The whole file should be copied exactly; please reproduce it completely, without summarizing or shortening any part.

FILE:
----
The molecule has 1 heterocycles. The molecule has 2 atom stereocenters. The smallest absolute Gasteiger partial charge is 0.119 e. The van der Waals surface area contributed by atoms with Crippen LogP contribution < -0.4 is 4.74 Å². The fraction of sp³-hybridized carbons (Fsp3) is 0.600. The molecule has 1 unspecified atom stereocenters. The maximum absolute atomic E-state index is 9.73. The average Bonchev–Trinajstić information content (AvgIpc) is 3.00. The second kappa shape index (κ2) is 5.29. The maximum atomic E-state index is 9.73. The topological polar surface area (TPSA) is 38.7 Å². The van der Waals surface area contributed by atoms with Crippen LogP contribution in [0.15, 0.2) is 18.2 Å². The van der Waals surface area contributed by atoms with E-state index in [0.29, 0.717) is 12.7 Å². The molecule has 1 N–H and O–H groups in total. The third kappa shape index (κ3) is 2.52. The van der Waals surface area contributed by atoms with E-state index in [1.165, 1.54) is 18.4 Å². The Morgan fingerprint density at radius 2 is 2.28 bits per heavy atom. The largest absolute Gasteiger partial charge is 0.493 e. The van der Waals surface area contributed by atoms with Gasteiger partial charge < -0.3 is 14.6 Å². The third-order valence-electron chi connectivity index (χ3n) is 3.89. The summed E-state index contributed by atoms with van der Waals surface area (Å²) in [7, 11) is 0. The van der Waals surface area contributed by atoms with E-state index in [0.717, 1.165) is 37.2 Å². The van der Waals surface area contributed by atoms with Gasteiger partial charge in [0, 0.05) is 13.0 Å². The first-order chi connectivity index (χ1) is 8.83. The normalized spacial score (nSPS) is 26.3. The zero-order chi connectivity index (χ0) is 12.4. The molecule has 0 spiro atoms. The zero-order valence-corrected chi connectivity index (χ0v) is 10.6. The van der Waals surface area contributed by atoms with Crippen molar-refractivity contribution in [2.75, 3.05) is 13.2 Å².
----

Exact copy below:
The molecule has 1 heterocycles. The molecule has 2 atom stereocenters. The smallest absolute Gasteiger partial charge is 0.119 e. The van der Waals surface area contributed by atoms with Crippen LogP contribution < -0.4 is 4.74 Å². The fraction of sp³-hybridized carbons (Fsp3) is 0.600. The molecule has 1 unspecified atom stereocenters. The maximum absolute atomic E-state index is 9.73. The average Bonchev–Trinajstić information content (AvgIpc) is 3.00. The second kappa shape index (κ2) is 5.29. The maximum atomic E-state index is 9.73. The topological polar surface area (TPSA) is 38.7 Å². The van der Waals surface area contributed by atoms with Crippen LogP contribution in [0.15, 0.2) is 18.2 Å². The van der Waals surface area contributed by atoms with E-state index in [0.29, 0.717) is 12.7 Å². The molecule has 1 N–H and O–H groups in total. The third kappa shape index (κ3) is 2.52. The van der Waals surface area contributed by atoms with E-state index in [1.165, 1.54) is 18.4 Å². The Morgan fingerprint density at radius 2 is 2.28 bits per heavy atom. The largest absolute Gasteiger partial charge is 0.493 e. The van der Waals surface area contributed by atoms with Gasteiger partial charge < -0.3 is 14.6 Å². The third-order valence-electron chi connectivity index (χ3n) is 3.89. The summed E-state index contributed by atoms with van der Waals surface area (Å²) in [7, 11) is 0. The van der Waals surface area contributed by atoms with E-state index in [0.717, 1.165) is 37.2 Å². The van der Waals surface area contributed by atoms with Gasteiger partial charge in [0, 0.05) is 13.0 Å². The first-order chi connectivity index (χ1) is 8.83. The normalized spacial score (nSPS) is 26.3. The zero-order chi connectivity index (χ0) is 12.4. The molecule has 0 spiro atoms. The zero-order valence-corrected chi connectivity index (χ0v) is 10.6. The van der Waals surface area contributed by atoms with Crippen molar-refractivity contribution in [2.75, 3.05) is 13.2 Å².